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mheu, Historical Museum of the Urban Environment

Exercises in Style

Raymond Queneau


One day at about midday in the Parc Monceau district, on the back platform of a more or less full S bus (now No. 84), I observed a person with a very long neck who was wearing a felt hat which had a plaited cord round it instead of a ribbon. This individual suddenly addressed the man standing next tohim, accusing him of purposely treading on his toes every time any passengers got on or got off. However, he quickly abandoned the dispute and threw himself on to a seat which had become vacant.Two hours later I saw him in front of the Gare Saint-Lazare engaged in earnest conversation with a friend who was advising him to reduce the space between the lapels of his overcoat by getting a competent tailor to raise the top button.


One midday in the bus - the S-line was its ilk
I saw a little runt, a miserable milk -
Sop, voicing discontent, although around his turban
He had a plaited cord, this fancy-pants suburban.
Now hear what he complained of, this worm-metamorphosis
With disproportionate neck, suffering from halitosis:
A citizen standing near him who'd come to man's estate
Was constantly refusing to circumnavigate,
His toes, each time a chap got in the bus and rode,
Panting, and late for lunch, towards his chaste abode.
But scandal was there none; this sorry personage
Espied a vacant seat - made thither quick pilgrimage.
As I was going back towards the Latin Quarter
I saw him once again, this youth of milk-and-water.
And heard his foppish friend telling him with dispassion:
"The opening of your coat is not the latest fashion."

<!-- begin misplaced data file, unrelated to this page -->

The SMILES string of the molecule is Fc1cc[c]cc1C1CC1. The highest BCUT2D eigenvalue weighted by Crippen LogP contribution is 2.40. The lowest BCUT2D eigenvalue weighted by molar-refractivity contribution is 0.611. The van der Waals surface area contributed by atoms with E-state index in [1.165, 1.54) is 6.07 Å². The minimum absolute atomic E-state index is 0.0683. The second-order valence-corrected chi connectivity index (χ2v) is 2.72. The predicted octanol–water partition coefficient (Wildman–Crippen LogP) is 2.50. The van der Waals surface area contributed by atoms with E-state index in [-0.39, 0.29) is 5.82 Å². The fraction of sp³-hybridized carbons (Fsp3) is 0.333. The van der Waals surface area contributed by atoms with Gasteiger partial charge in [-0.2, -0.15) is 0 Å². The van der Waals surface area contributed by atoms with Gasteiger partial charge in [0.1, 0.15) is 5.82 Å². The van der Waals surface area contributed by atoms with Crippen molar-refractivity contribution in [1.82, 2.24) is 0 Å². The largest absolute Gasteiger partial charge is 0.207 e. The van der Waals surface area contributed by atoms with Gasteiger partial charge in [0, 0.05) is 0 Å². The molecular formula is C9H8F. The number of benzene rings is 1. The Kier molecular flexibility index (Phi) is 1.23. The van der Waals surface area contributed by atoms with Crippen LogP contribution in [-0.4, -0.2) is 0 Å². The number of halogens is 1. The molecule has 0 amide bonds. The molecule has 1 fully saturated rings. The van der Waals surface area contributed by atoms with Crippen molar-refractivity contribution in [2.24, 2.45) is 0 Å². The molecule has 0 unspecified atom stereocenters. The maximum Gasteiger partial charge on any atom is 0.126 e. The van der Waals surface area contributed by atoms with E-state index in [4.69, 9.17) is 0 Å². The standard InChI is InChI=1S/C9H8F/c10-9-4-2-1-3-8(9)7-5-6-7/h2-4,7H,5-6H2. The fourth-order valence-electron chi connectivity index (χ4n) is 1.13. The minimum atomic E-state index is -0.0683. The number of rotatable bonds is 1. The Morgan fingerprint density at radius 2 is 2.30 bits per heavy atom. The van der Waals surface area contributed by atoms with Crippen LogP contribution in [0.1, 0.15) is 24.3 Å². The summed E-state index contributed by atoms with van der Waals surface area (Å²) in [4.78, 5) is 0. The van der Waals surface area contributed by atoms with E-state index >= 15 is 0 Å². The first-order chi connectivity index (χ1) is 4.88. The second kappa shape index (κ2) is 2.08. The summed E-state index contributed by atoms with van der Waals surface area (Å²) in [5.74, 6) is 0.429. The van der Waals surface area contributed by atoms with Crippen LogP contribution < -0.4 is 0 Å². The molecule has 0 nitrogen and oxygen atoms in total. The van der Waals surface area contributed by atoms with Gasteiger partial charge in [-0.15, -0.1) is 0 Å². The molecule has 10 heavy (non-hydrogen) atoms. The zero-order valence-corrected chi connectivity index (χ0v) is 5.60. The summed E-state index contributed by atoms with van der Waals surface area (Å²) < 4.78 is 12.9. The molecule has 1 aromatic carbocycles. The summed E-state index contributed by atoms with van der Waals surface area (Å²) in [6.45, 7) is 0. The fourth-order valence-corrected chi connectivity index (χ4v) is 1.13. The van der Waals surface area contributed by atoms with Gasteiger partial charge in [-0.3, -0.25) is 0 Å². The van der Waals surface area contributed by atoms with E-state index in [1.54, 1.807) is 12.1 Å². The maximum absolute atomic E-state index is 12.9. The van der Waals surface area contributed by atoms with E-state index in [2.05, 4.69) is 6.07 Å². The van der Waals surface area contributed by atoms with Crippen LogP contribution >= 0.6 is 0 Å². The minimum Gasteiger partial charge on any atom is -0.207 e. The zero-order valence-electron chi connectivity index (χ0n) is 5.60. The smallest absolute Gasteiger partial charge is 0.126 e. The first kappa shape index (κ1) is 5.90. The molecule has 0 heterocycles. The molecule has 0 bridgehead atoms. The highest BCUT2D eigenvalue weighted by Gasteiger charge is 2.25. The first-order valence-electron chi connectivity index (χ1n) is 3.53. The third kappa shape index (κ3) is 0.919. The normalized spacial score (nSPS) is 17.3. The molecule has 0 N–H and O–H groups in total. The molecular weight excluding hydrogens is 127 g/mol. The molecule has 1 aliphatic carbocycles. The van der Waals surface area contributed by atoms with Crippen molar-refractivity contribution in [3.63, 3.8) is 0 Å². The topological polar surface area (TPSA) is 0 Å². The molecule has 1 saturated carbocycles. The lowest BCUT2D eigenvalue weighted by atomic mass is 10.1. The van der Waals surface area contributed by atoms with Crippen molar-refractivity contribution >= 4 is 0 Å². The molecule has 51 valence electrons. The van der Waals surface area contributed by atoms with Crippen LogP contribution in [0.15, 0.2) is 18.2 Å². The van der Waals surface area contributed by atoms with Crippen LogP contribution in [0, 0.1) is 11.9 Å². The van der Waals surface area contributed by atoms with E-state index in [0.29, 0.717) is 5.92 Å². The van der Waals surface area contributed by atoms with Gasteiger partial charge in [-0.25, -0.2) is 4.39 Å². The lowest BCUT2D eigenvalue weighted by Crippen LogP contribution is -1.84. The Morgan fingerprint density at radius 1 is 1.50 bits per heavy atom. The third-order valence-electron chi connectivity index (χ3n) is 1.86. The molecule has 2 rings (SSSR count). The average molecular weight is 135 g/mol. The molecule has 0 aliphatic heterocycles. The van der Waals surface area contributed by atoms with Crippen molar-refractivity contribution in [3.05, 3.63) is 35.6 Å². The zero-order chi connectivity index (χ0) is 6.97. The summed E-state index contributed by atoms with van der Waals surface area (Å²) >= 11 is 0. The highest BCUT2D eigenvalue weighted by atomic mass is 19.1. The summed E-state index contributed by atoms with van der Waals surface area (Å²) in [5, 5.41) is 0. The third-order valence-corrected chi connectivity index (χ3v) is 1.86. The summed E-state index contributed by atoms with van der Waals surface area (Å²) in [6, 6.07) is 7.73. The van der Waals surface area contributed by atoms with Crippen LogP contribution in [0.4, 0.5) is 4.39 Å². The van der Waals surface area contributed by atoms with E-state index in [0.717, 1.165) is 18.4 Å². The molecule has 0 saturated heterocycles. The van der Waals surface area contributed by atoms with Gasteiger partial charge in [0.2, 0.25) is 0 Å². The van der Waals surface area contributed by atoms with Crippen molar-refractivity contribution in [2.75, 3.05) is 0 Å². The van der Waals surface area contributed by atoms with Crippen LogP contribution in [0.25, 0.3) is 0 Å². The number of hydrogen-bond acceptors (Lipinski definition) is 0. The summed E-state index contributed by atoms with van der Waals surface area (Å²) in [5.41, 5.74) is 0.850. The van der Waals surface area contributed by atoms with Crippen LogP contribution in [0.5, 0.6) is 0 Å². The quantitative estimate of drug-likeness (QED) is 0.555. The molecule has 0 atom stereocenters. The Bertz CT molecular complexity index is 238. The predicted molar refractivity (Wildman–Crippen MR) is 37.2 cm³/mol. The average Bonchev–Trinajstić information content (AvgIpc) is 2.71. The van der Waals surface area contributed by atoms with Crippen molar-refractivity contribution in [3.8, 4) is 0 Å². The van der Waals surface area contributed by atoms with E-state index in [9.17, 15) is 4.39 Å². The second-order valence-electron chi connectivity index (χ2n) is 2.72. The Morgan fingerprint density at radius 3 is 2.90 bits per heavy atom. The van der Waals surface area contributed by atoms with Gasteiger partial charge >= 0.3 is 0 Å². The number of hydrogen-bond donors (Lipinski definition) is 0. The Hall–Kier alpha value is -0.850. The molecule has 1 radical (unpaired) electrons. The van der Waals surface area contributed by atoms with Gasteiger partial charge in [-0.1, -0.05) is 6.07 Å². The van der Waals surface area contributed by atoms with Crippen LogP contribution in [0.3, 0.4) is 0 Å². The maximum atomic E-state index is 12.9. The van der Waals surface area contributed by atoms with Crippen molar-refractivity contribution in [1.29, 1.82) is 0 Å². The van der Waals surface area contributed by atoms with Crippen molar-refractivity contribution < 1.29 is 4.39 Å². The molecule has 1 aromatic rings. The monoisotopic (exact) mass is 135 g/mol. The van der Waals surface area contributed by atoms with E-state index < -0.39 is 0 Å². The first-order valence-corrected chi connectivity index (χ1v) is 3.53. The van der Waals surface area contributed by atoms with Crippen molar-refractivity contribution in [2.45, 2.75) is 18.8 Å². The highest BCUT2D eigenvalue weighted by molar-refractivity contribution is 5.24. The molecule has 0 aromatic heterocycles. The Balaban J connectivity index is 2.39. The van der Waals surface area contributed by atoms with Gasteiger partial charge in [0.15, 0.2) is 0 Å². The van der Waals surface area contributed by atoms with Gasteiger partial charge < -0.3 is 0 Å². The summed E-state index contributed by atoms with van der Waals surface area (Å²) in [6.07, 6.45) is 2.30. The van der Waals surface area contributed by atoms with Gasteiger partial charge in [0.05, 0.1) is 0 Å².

excerpts from "Exercises in style"
by Raymond Queneau
Editions Gallimard, 1947

View this work in the Urban transportation exhibition

The work

Exercices de style in French

This unusual book, published in 1947, is a collection of 99 retellings of the same anecdote, each in a different style. It was a huge success and has been performed in the theater on many occasions. The book prefigures the work of the Oulipo group which was characterized by inventive writing using constrained techniques.

The author

Raymond Queneau was an unclassifiable French literary figure. Born in Le Havre in 1903, he moved to Paris at a young age and published his first writings in 1931. After flirting with the Surrealists and the "new novel", he developed his own original work characterized by an unrelenting exploration of the forms of language. The founding of Oulipo, a group of writers and mathematicians, was an important step in this process. Studying the ways that literature is constructed, the group sought literary inspiration within the confines of strict constraints. Cent mille milliards de poèmes (Hundred Thousand Billion Poems) is an example of this: the verses of the ten sonnets, each of which has a proper grammatical and poetic structure, are interchangeable, enabling a vast number of different poems -100,000,000,000,000 - to be constructed at random. This movement gave rise to a significant body of literature, like Georges Perec's novel La disparition (translated into English as A Void), written entirely without using the letter "e". Another side to Queneau's inventiveness was displayed in satirical novels such as Zazie dans le metro (Zazie in the Metro), a seminal work.